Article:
low flame to avoid flare-ups, and midway through cooking he adds salt and

brushes the meat with a mixture of rosemary, thyme, garlic and olive oil.

The inimitable Etats-Unis steak -- which is available only a couple of days

a month (you may just have to dine at Etats-Unis a couple of dozen times

before you get a steak; a win-win situation if ever there was one) -- is

served with a sauce of reduced balsamic vinegar and freshly ground black

pepper.

Sub-Hed: Côte Check

When butchered and served French-style, the rib cut is also known as côte de

boeuf (super-thick, it falls conceptually somewhere between a steak and a

roast), and it takes a most imposing form at Atlas (40 Central Park South,

759-9191). Chef Paul Liebrandt buys 31-day dry-aged Black Angus beef and

marinates each côte for three days in French olive oil, Sichuan peppercorns,

garlic, rosemary, and green tea leaves (tea is a natural tenderizer, often

used in Asian cooking). He sears them on both sides in a heavy-bottomed pan

and then roasts them gently for about 45 minutes. "I like to cook it very,

very slowly," says Liebrandt, "so it gets a beautiful pink color and keeps

all its flavor." The finished product is presented whole at the table and

then carved and served with shiso (a Japanese herb reminiscent of mint and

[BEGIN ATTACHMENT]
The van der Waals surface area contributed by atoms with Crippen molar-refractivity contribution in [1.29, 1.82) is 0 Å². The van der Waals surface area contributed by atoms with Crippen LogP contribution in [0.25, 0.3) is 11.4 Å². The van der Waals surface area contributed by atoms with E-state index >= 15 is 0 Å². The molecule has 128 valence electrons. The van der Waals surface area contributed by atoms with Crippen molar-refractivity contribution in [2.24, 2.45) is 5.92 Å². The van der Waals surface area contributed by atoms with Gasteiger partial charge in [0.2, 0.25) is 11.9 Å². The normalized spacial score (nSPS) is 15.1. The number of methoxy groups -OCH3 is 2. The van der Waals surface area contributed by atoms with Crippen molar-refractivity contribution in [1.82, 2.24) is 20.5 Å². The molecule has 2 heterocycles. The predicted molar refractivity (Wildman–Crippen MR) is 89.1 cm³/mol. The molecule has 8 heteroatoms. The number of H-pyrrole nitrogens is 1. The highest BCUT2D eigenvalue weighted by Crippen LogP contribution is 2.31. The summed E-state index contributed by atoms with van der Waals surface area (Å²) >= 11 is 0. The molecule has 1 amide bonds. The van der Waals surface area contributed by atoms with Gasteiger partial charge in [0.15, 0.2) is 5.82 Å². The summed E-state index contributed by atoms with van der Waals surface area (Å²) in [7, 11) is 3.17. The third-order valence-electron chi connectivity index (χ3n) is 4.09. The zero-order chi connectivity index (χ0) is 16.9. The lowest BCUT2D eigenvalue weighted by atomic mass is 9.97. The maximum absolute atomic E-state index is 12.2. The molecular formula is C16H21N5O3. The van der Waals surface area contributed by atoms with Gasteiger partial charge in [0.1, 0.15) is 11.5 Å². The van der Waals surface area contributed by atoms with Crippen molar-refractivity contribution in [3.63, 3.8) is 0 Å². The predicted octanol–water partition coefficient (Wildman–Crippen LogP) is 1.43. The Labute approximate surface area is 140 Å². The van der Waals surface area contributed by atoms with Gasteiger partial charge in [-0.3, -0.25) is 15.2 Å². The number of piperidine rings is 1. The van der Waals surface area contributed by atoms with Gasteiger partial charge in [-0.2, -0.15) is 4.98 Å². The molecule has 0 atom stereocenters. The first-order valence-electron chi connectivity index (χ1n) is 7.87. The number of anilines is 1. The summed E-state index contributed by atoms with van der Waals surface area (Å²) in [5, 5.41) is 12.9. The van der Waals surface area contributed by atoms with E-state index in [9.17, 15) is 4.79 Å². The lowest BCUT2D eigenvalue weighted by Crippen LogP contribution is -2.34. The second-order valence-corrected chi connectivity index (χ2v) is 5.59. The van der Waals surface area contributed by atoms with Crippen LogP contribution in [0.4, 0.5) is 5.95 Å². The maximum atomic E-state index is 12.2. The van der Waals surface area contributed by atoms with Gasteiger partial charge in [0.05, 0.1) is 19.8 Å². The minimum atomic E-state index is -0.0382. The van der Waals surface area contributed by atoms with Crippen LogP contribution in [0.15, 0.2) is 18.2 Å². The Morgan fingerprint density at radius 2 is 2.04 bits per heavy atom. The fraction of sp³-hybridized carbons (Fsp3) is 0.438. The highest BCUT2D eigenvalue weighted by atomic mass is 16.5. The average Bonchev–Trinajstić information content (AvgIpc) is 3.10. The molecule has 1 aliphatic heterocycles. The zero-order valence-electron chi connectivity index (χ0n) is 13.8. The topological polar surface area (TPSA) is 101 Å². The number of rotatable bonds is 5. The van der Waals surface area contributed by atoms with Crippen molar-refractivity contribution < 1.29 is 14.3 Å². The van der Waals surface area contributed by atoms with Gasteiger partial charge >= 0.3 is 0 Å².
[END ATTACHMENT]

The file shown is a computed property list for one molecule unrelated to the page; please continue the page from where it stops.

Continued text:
basil), almonds, and French wild asparagus.

Kerry Heffernan of Eleven Madison Park (11 Madison Ave., 889-0905) also opts

for pan-roasting, and during cooking he bastes his 40-ounce 21-day dry-aged

beef with rosemary and butter. It's served with a potato-fennel gratin,

Swiss chard, garlic, and a touch of bordelaise, and the tableside carving

ritual builds almost unbearable anticipation. "A lot of times," reports

Heffernan, "people fight for the bone."

Sidebar: Steakhouse World Tour

American Western grain-fed beef, served in big steakhouse-style cuts, is one

of the world's great meat rituals, but many other nations can lay claim to

superlative beef traditions. The free-range grass-fed beef from the pampas

(plains) of Argentina, which is lower in fat than American beef and is not

aged, can be sampled (along with spicy parsley-and-garlic chimichurri sauce,

of course) at Chimichurri Grill (606 Ninth Ave., 586-8655) and Novecento

(343 West Broadway, 925-4706). Kobe beef -- the ultra-tender, heavily

marbled, super-expensive Japanese delicacy from highly pampered cattle -- is

available in a traditional presentation at Otabe (68 E. 56th St., 223-7575)

and Seryna (11 E. 53rd St., 980-9393), and also in a more modern setting at

Tao (42 E. 58th St., 888-2288). At Tappo (403 E. 12th St., 505-0001),

Filippo Paolini (formerly of Il Buco) uses American beef (25-day dry-aged

Nebraska sirloin, similar to Patroon's) but gives it an Italian twist by

marinating it for 24-hours in herb-and-garlic-infused extra virgin olive oil

before firing it on a charcoal grill and serving with rice, lemon-dressed

baby arugula salad, and shaved parmesan. Meanwhile, Christos Hasapo-Taverna

(41-08 23rd Ave., Astoria, Queens, 718-726-5195), which also starts with

American beef, honors the Greek tradition of pairing a butcher shop and a

restaurant; the Greek side dishes are a refreshing change, plus you can stop

at the butcher counter and grab a few steaks to take home on the way out.

Service box: Unless otherwise noted, all area codes are 212.

Steven A. Shaw aka "Fat Guy"
Co-founder, Society for Culinary Arts & Letters, sshaw@egstaff.org
Proud signatory to the eG Ethics code